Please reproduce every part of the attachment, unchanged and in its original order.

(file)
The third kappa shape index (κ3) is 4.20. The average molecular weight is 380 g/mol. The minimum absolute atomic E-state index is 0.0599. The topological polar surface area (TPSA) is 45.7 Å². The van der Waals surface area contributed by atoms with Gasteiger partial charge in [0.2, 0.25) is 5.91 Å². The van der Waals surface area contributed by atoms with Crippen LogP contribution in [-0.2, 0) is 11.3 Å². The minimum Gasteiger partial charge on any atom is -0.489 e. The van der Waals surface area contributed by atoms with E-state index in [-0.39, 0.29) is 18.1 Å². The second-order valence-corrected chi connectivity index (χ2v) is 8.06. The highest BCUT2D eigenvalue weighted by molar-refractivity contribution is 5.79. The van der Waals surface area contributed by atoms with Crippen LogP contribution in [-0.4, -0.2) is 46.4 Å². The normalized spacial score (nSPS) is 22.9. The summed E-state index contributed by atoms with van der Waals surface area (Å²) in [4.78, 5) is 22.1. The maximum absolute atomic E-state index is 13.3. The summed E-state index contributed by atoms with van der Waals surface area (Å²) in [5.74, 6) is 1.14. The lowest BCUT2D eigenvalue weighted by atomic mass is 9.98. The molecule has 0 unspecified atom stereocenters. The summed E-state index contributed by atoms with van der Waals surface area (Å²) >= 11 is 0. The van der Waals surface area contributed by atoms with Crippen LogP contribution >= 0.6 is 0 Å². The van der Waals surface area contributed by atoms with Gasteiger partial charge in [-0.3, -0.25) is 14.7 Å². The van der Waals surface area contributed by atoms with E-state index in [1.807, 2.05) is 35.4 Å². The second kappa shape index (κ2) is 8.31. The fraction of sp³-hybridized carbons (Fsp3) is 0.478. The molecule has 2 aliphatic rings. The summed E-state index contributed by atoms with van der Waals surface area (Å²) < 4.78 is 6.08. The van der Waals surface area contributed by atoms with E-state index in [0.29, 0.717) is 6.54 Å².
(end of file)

The third kappa shape index (κ3) is 4.20. The average molecular weight is 380 g/mol. The minimum absolute atomic E-state index is 0.0599. The topological polar surface area (TPSA) is 45.7 Å². The van der Waals surface area contributed by atoms with Gasteiger partial charge in [0.2, 0.25) is 5.91 Å². The van der Waals surface area contributed by atoms with Crippen LogP contribution in [-0.2, 0) is 11.3 Å². The minimum Gasteiger partial charge on any atom is -0.489 e. The van der Waals surface area contributed by atoms with E-state index in [-0.39, 0.29) is 18.1 Å². The second-order valence-corrected chi connectivity index (χ2v) is 8.06. The highest BCUT2D eigenvalue weighted by molar-refractivity contribution is 5.79. The van der Waals surface area contributed by atoms with Crippen LogP contribution in [-0.4, -0.2) is 46.4 Å². The normalized spacial score (nSPS) is 22.9. The summed E-state index contributed by atoms with van der Waals surface area (Å²) in [4.78, 5) is 22.1. The maximum absolute atomic E-state index is 13.3. The summed E-state index contributed by atoms with van der Waals surface area (Å²) in [5.74, 6) is 1.14. The lowest BCUT2D eigenvalue weighted by atomic mass is 9.98. The molecule has 0 unspecified atom stereocenters. The summed E-state index contributed by atoms with van der Waals surface area (Å²) >= 11 is 0. The van der Waals surface area contributed by atoms with Crippen LogP contribution >= 0.6 is 0 Å². The van der Waals surface area contributed by atoms with Gasteiger partial charge in [-0.3, -0.25) is 14.7 Å². The van der Waals surface area contributed by atoms with E-state index in [1.807, 2.05) is 35.4 Å². The second kappa shape index (κ2) is 8.31. The fraction of sp³-hybridized carbons (Fsp3) is 0.478. The molecule has 2 aliphatic rings. The summed E-state index contributed by atoms with van der Waals surface area (Å²) < 4.78 is 6.08. The van der Waals surface area contributed by atoms with E-state index in [0.29, 0.717) is 6.54 Å².